Georgia State University created a technology-rich visualization space that supports research and instruction and explores the transformative potential of visual media across all disciplines.
In September 2014, Georgia State University officially opened CURVE — the Collaborative University Research & Visualization Environment — a cutting-edge visualization space that showcases the potential of visual media and makes the use of high-end visualization technology more commonplace for both research and instruction on campus.
Working together, university units contributed $1.2 million to transform an entire 3,300-square-foot floor of the university library, giving CURVE a central home on campus and sending a clear message that the technology is there for everyone to use. Glass walls surrounding the space allow passers-by to see large-scale visualizations occurring every day. Prominently showcasing the technology provides the initial, brief glimpses that will turn into regular, hands-on familiarity for many researchers, students, faculty and staff at Georgia State.
CURVE's prominent location in the university library sends a clear message that the technology is there for everyone to use. (photo courtesy of Georgia State University)
The centerpiece of CURVE is the "interactWall," a touch-enabled, 24-foot-wide interactive video wall. Designed for collaborative, data-rich visual interactions, the interactWall is powered by CineNet Collaborative Visualization Software and the Alpha Video Wall Processor and Controller from CineMassive. The technology is used not only for big data research, but for instruction that leverages dynamic data explorations.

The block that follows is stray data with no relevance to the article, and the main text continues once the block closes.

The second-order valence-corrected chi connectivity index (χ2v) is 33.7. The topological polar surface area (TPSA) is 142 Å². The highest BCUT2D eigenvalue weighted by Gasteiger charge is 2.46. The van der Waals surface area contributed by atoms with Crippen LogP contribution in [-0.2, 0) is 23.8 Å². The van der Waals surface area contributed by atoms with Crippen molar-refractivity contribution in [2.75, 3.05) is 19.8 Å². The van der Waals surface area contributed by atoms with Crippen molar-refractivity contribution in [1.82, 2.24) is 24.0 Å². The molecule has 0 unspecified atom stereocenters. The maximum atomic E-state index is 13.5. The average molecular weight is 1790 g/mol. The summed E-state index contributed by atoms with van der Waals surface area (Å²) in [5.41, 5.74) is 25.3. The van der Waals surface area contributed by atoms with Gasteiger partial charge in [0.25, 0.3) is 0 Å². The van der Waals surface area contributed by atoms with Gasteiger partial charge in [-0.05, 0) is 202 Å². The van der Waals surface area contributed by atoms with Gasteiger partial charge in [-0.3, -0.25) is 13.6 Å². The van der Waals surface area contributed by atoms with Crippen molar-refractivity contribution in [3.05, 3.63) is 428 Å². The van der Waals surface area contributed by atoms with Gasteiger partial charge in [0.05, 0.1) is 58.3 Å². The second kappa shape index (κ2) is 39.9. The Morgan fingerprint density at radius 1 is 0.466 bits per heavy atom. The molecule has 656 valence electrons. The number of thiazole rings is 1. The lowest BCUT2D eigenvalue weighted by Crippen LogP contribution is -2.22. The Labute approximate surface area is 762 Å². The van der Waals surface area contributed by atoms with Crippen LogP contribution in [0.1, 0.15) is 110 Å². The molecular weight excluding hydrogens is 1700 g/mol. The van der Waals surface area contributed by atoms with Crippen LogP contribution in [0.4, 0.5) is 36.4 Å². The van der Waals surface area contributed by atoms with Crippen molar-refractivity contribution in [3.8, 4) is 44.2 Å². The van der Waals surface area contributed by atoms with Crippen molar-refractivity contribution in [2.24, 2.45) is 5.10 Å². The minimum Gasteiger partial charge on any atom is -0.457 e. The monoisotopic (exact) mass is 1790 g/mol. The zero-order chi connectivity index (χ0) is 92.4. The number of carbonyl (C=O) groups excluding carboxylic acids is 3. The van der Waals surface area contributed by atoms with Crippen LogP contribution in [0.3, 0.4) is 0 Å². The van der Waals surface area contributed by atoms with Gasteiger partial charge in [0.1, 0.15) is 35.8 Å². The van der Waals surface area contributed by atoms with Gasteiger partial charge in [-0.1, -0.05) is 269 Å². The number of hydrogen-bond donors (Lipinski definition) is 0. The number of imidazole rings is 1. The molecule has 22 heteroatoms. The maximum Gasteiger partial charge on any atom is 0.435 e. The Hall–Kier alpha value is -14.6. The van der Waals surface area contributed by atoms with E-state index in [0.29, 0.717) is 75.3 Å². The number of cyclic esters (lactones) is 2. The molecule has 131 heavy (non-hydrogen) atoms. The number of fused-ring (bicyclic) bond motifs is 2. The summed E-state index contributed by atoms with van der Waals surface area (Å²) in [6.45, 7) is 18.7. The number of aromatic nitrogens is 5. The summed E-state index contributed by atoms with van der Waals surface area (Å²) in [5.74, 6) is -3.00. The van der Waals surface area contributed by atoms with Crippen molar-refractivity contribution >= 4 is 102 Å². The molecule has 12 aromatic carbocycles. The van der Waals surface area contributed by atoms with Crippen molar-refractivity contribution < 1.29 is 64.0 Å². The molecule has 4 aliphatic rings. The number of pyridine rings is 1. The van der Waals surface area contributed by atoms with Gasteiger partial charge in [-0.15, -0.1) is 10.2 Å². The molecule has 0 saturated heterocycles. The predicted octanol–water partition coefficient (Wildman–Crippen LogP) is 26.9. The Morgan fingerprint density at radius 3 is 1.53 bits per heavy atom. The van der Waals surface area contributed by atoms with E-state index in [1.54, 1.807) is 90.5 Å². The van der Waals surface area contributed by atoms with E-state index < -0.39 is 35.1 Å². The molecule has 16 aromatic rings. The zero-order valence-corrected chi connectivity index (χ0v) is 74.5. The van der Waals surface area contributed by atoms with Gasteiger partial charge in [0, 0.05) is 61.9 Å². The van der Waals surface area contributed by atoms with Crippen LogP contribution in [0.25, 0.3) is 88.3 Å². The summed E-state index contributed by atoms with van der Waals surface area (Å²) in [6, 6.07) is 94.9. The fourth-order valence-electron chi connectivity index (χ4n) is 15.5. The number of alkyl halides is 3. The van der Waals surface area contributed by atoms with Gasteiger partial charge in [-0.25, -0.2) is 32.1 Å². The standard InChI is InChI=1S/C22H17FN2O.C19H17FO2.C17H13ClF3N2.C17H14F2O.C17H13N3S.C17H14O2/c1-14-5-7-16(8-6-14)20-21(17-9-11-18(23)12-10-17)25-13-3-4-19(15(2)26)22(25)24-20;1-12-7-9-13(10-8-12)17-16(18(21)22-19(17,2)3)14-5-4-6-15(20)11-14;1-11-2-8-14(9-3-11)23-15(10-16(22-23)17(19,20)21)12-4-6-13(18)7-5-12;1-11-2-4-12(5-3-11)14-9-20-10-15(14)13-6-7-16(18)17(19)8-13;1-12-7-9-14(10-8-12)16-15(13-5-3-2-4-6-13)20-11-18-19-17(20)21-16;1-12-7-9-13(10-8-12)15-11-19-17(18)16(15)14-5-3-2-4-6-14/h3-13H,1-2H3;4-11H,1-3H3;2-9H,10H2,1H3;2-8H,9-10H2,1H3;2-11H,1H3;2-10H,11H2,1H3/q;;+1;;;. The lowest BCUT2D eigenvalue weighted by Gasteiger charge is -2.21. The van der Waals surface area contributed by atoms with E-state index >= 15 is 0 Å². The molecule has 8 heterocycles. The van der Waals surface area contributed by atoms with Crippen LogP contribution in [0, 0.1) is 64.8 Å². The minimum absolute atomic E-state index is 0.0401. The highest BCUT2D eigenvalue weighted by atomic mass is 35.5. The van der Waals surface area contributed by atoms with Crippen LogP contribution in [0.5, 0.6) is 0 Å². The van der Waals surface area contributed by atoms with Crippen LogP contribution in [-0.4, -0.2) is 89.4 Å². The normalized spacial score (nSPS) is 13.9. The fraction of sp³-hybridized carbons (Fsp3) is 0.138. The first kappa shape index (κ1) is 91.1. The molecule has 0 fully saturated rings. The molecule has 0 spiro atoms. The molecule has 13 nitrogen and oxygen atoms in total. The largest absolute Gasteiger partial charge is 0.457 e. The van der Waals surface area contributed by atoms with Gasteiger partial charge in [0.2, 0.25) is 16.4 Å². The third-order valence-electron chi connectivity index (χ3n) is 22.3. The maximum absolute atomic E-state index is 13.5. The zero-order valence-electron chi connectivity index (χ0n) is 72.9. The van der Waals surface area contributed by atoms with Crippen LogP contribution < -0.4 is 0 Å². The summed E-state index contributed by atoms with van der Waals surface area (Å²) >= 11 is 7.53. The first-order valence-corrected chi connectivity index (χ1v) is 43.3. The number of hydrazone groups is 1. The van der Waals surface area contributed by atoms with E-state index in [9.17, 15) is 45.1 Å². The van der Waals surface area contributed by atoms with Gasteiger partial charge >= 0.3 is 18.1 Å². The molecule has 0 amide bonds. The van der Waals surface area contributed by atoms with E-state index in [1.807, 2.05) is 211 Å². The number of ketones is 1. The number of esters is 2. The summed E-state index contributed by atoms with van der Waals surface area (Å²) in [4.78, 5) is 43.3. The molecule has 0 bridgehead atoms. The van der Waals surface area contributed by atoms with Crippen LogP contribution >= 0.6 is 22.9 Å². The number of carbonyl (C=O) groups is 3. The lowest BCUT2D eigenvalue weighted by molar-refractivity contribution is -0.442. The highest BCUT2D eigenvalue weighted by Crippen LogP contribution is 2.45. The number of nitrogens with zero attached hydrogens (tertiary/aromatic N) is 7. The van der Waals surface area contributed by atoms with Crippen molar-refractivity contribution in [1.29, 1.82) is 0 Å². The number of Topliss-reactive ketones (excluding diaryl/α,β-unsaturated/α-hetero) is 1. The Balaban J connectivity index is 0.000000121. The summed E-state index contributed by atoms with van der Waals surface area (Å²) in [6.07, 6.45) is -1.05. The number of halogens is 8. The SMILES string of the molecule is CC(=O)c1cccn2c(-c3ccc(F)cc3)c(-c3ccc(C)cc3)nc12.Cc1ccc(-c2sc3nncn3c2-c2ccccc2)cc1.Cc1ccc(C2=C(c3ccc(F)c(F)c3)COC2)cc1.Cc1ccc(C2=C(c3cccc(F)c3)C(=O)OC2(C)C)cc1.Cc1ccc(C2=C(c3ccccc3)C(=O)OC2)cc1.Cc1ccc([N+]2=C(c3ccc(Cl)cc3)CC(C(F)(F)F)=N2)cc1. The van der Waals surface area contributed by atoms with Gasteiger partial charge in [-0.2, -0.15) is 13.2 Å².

Adjacent to the video wall are small-group collaboration stations, including advanced 4K workstations as well as high-end PCs and Mac Pro computers set up to manipulate large images and data sets. Among the workstations are two particularly powerful Dell Precision T5610 towers, each with a 4GB NVIDIA Quadro K5000 GPU. A modular room layout can accommodate a variety of collaborative group configurations, so multiple groups can work together on a research question.
CURVE is setting a new precedent for access to visual media technologies at Georgia State. Students, faculty and staff can use visualization and modeling software, high-end graphics processors and immersive large-scale displays; some employ specialty software packages for quantitative, qualitative and spatial data analysis, and for others, the latest geospatial and visualization tools support simulations in their field of study. And with the growing emphasis of analytics, data visualization, GIS and digital scholarship in all fields, CURVE is fostering new interdisciplinary connections and research collaborations among previously disparate groups.
During the few short months since CURVE's grand opening in September, several new interdisciplinary projects have been developed using CURVE resources, in diverse areas such as community geography; 3D molecular models; 3D visualizations in archaeology; DNA damage on the molecular level; and urban gardening and food deserts. More and more, CURVE is enabling real-world research projects, in which students — including undergraduates — are often key participants.
Longer-term, the promise of CURVE may be an increasingly clearer understanding of visual media and information technology that Georgia State can share with the world. Project lead Bryan Sinclair, associate dean of the university library, commented on the impact he hopes the facility will have: "We are only at the very earliest beginning of understanding how data visualization, virtual reality, augmented reality and other visual media will transform how we understand and interact with the world and each other. CURVE is unique in that it represents a partnership between the library, central IT, and institutional leadership to develop a collective understanding of what information technology can deliver."